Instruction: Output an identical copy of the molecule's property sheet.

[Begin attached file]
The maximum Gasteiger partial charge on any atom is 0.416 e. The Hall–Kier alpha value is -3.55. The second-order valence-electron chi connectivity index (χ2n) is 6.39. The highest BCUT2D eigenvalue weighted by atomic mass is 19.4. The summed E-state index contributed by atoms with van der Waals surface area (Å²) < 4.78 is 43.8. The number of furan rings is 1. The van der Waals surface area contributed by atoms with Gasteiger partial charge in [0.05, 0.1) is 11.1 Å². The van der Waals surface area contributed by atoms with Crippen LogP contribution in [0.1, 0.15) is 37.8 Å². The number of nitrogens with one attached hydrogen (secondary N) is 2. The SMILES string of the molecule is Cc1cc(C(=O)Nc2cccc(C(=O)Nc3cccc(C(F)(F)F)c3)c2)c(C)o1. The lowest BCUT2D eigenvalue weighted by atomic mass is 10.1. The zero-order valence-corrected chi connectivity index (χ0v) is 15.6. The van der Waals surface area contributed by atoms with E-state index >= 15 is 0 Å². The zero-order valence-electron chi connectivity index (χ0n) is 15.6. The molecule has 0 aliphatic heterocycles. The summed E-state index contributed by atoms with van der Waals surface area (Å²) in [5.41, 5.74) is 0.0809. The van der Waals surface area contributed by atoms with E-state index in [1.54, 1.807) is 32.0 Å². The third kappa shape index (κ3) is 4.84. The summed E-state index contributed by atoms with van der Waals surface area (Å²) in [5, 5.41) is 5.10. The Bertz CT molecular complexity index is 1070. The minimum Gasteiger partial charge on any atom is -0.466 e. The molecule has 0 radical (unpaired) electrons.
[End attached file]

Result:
The maximum Gasteiger partial charge on any atom is 0.416 e. The Hall–Kier alpha value is -3.55. The second-order valence-electron chi connectivity index (χ2n) is 6.39. The highest BCUT2D eigenvalue weighted by atomic mass is 19.4. The summed E-state index contributed by atoms with van der Waals surface area (Å²) < 4.78 is 43.8. The number of furan rings is 1. The van der Waals surface area contributed by atoms with Gasteiger partial charge in [0.05, 0.1) is 11.1 Å². The van der Waals surface area contributed by atoms with Crippen LogP contribution in [0.1, 0.15) is 37.8 Å². The number of nitrogens with one attached hydrogen (secondary N) is 2. The SMILES string of the molecule is Cc1cc(C(=O)Nc2cccc(C(=O)Nc3cccc(C(F)(F)F)c3)c2)c(C)o1. The lowest BCUT2D eigenvalue weighted by atomic mass is 10.1. The zero-order valence-corrected chi connectivity index (χ0v) is 15.6. The van der Waals surface area contributed by atoms with E-state index >= 15 is 0 Å². The zero-order valence-electron chi connectivity index (χ0n) is 15.6. The molecule has 0 aliphatic heterocycles. The summed E-state index contributed by atoms with van der Waals surface area (Å²) in [5.41, 5.74) is 0.0809. The van der Waals surface area contributed by atoms with E-state index in [1.54, 1.807) is 32.0 Å². The third kappa shape index (κ3) is 4.84. The summed E-state index contributed by atoms with van der Waals surface area (Å²) in [5, 5.41) is 5.10. The Bertz CT molecular complexity index is 1070. The minimum Gasteiger partial charge on any atom is -0.466 e. The molecule has 0 radical (unpaired) electrons.